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Women and Domestic Experience in Victorian Political Fiction, Hardback Book

Women and Domestic Experience in Victorian Political Fiction Hardback


Recent revisions of the idea of separate spheres, which governed Victorian scholarship of the past two decades, have provoked considerable interest in both domestic and political fiction of the period and in the political dimensions of domestic life.

This book challenges arguments about the division of the political from other fictional genres and divisions of the private from the public sphere.

It shows that Victorian literature identified the household as the space in which the political rights-bearer came into being.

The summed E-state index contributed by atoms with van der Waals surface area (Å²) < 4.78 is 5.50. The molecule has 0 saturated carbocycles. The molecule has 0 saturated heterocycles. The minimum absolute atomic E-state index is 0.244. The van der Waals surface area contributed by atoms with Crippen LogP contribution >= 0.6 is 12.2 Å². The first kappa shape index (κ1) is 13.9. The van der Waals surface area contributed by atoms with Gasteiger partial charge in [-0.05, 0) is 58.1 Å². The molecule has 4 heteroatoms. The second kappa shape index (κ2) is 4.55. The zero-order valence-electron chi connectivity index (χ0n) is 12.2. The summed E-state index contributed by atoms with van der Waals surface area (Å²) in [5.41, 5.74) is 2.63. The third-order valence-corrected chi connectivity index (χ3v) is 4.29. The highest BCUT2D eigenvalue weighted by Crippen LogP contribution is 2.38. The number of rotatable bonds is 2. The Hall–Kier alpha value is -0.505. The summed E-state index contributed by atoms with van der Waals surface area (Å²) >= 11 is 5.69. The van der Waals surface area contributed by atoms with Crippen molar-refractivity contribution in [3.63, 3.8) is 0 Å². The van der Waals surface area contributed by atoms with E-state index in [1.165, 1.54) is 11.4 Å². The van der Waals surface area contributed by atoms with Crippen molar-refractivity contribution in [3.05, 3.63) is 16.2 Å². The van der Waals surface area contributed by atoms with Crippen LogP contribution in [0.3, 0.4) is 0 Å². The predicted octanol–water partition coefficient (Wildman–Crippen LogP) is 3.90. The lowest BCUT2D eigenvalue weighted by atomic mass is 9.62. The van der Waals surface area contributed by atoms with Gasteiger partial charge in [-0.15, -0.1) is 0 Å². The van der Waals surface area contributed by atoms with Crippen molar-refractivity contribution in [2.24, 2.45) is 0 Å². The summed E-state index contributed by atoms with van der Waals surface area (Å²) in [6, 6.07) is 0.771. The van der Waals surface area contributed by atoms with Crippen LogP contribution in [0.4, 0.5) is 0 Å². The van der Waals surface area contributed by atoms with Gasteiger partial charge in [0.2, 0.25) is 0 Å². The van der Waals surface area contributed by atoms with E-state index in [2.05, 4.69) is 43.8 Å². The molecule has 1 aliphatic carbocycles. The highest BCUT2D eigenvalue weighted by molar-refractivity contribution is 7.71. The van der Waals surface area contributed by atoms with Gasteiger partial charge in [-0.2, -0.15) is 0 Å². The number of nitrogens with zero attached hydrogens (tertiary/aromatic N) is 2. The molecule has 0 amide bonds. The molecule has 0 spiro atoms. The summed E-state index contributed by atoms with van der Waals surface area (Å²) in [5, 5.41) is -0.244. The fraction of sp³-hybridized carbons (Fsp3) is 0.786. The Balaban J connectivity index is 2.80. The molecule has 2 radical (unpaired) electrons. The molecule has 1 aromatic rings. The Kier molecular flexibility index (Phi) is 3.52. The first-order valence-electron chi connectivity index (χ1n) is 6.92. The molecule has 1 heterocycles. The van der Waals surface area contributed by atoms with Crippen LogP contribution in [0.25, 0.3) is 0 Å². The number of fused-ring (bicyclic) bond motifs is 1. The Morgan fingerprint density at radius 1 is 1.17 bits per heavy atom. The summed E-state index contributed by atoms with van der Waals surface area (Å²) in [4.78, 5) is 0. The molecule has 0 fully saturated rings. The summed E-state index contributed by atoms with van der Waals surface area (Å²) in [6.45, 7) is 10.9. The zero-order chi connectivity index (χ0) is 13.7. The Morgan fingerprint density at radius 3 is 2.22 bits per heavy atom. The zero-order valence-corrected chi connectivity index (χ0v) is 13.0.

While some thinkers maintained that the rights-bearer is defined by purely formal reasoning, this volume claims that Locke and other educational writers conceived reason as embodying emotion.

It looks at works by Mary Wollstonecraft, Amelia Opie, Maria Edgeworth, Elizabeth Gaskell, and Charles Dickens to reveal how the emotional relations of the household shaped the political self and how women gained identity as rights-bearers. The book argues that the intimate space of the household does not exist separately from public, political, and economic domains.

It revises generic understandings of political fiction and shows that domestic plots are integral to political plots.

This is so because domestic fiction focuses on the cultivation of the liberal self in the household and the disclosure of that self in terms of its vision of the good.

The volume concludes that domestic space is the foundation of liberal polity, and that an account of the household in which the liberal self is disclosed is at the heart of both Victorian political fiction and philosophy.




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